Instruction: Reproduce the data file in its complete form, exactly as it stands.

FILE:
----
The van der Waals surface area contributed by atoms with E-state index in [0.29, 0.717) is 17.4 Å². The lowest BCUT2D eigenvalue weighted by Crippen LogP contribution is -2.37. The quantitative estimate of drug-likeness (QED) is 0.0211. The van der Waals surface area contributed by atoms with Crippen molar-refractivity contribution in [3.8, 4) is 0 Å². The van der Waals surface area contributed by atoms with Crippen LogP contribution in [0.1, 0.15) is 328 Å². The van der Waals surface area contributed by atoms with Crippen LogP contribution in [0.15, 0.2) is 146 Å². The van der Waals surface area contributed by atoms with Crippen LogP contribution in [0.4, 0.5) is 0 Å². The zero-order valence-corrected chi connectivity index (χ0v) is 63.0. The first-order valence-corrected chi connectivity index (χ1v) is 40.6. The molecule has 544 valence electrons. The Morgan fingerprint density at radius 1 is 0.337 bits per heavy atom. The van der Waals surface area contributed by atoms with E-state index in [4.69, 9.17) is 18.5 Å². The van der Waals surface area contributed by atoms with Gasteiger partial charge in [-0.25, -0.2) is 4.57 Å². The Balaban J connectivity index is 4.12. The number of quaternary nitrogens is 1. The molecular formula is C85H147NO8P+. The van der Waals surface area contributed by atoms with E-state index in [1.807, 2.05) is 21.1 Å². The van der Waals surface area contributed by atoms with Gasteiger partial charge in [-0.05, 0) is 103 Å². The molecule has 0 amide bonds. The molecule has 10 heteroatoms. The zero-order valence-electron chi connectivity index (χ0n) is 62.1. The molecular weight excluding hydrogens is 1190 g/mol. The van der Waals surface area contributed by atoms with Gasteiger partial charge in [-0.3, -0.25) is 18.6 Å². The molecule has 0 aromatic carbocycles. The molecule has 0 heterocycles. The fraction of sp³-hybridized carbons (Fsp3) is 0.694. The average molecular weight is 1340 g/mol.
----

The van der Waals surface area contributed by atoms with E-state index in [0.29, 0.717) is 17.4 Å². The lowest BCUT2D eigenvalue weighted by Crippen LogP contribution is -2.37. The quantitative estimate of drug-likeness (QED) is 0.0211. The van der Waals surface area contributed by atoms with Crippen molar-refractivity contribution in [3.8, 4) is 0 Å². The van der Waals surface area contributed by atoms with Crippen LogP contribution in [0.1, 0.15) is 328 Å². The van der Waals surface area contributed by atoms with Crippen LogP contribution in [0.15, 0.2) is 146 Å². The van der Waals surface area contributed by atoms with Crippen LogP contribution in [0.4, 0.5) is 0 Å². The zero-order valence-corrected chi connectivity index (χ0v) is 63.0. The first-order valence-corrected chi connectivity index (χ1v) is 40.6. The molecule has 544 valence electrons. The Morgan fingerprint density at radius 1 is 0.337 bits per heavy atom. The van der Waals surface area contributed by atoms with E-state index in [4.69, 9.17) is 18.5 Å². The van der Waals surface area contributed by atoms with Gasteiger partial charge in [-0.25, -0.2) is 4.57 Å². The Balaban J connectivity index is 4.12. The number of quaternary nitrogens is 1. The molecular formula is C85H147NO8P+. The van der Waals surface area contributed by atoms with E-state index in [1.807, 2.05) is 21.1 Å². The van der Waals surface area contributed by atoms with Gasteiger partial charge in [-0.05, 0) is 103 Å². The molecule has 0 amide bonds. The molecule has 10 heteroatoms. The zero-order valence-electron chi connectivity index (χ0n) is 62.1. The molecular weight excluding hydrogens is 1190 g/mol. The van der Waals surface area contributed by atoms with Gasteiger partial charge in [-0.3, -0.25) is 18.6 Å². The molecule has 0 aromatic carbocycles. The molecule has 0 heterocycles. The fraction of sp³-hybridized carbons (Fsp3) is 0.694. The average molecular weight is 1340 g/mol.